The Write Stuff


Which is mightier, the pencil or the pen? Two Lowcountry collectors find joy in putting ink — or lead — to paper.

In the days of the ever-present keyboard, a few who write or draw still enjoy the feel and appearance of a well-made pen or pencil — and they’re willing to pay for it.

Hilton Head Island resident Pete Caramello has collected luxury pens for about 25 years, ever since he stumbled across a Montegrappa Alfa Romeo rollerball pen in a Massachusetts mall.

“I had owned an Alfa Romeo (Spider) when I was in my early 30s,” he recalls. “I had sold it years ago and saw the pen, and it brought back good memories.”

Since then, he has added 15 to 20 pens to his collection, ranging in price from about $200 to $3,000.

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He falls for the ones that catch his eye.

“They do feel better in your hand when you’re writing,” he says, “but I like the way they look.”

The pens aren’t just showpieces, as he uses the ones he buys. He likes the impression they make on others.

It appears that his love of pens may be an inherited trait. It started with a Montblanc his mother gave him 39 years ago.

“It was the first nice pen I ever got,” he said. “I still have it today, and I use it every day.”

He later learned from an aunt that his father also was a pen lover.

“Father started collecting pens many years ago, and when he died, his collection went to one of his siblings,” Caramello said. “Maybe it’s genetics. I didn’t even know he collected them until long after I started collecting them.”

His favorite, a limited-edition Ferrari Montegrappa, came from Las Vegas, and it’s the only part of the story he didn’t leave there.

“I bought it in Vegas after a good night in a casino,” he says with a laugh. “I couldn’t afford the car.”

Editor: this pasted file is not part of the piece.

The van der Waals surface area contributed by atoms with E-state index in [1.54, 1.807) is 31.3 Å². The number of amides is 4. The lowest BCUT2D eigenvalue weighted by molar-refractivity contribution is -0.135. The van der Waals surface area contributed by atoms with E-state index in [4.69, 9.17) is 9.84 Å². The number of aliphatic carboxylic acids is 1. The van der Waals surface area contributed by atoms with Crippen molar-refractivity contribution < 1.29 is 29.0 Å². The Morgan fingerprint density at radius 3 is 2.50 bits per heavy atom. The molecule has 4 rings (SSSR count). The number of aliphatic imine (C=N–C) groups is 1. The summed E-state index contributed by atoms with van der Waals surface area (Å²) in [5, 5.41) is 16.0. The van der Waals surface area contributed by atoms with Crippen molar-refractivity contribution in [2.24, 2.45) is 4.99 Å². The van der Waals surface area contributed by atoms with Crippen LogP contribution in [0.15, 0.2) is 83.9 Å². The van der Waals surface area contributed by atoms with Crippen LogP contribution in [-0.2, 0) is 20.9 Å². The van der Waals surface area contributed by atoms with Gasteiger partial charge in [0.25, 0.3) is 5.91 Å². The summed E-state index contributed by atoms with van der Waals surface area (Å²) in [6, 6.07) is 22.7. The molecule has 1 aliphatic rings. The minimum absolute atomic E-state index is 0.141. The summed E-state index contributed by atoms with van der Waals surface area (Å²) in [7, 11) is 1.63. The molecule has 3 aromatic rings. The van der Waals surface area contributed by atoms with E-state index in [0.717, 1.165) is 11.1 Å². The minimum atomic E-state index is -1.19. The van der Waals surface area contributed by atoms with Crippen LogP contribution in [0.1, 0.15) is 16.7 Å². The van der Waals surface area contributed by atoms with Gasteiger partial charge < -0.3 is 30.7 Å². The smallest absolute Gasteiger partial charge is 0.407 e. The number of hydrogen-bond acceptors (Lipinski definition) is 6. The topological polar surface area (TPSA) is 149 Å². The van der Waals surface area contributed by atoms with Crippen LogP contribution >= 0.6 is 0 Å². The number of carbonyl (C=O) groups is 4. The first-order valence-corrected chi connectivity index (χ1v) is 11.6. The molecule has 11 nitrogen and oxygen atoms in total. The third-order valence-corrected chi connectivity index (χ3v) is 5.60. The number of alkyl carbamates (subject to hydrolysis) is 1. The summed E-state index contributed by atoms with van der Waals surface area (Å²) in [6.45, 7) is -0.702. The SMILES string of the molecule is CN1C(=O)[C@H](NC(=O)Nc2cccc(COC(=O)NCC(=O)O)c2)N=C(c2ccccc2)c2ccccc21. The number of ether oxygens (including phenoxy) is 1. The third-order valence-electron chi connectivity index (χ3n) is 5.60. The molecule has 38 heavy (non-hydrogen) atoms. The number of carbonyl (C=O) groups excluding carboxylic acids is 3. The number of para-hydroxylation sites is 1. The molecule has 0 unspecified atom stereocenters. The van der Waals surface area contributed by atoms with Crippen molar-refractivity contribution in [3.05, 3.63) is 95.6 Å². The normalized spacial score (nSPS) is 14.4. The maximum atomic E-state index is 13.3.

Some of his other favorites include a Fabergé pen and a recently acquired special-edition John F. Kennedy Montblanc. On a visit to Italy, he made a point to purchase a Visconti fountain pen in Florence, where they are made.

Caramello says most of his pens come by happenstance during his travels for business, and he plans to keep buying one or two a year. Many are valuable and have likely appreciated, but he isn’t looking to cash in.

“I do it just because I like them,” he says.


While Caramello has found his love in ink, Hilton Head Island resident Charles Grace prefers lead.

“I’m a big fan of vintage mechanical pencils and vintage wooden pencils,” says Grace, designer for Hilton Head Monthly.

Grace’s art career began on the cusp of the digital design age, and he still loves to put pencil to paper. His favorite is the Eberhard Faber Blackwing 602 wooden pencil, used by “Looney Tunes” cartoon illustrator Chuck Jones and composers such as Duke Ellington.

What’s the appeal of a pencil that can fetch as much $800 a dozen on eBay and will eventually be whittled down by a sharpener?

“It’s because of the lead mix, the feel, the balance and the adjustable eraser,” Grace says. “… I will attest to the smoothness of the mark.”

He’s also a collector of mechanical pencils, favoring those with advertising labels because of their look.

He especially likes the ad pencils from the 1950s and 1960s with logos of long-gone companies such as Sinclair Oil, with its green dinosaur logo.

“The weirder the product, the better,” he says.

Most of his finds come from flea markets, where he bought his first mechanical pencil 20 or so years ago. They cost from 25 cents to $20.

As with Caramello, he also has no plans to sell his collection — and he won’t even consider switching from lead to ink.

“I rarely write with a pen,” he says.

In advocating for his favorite writing utensil, he adds: “Are you sure what you wrote down doesn’t need to be erased?”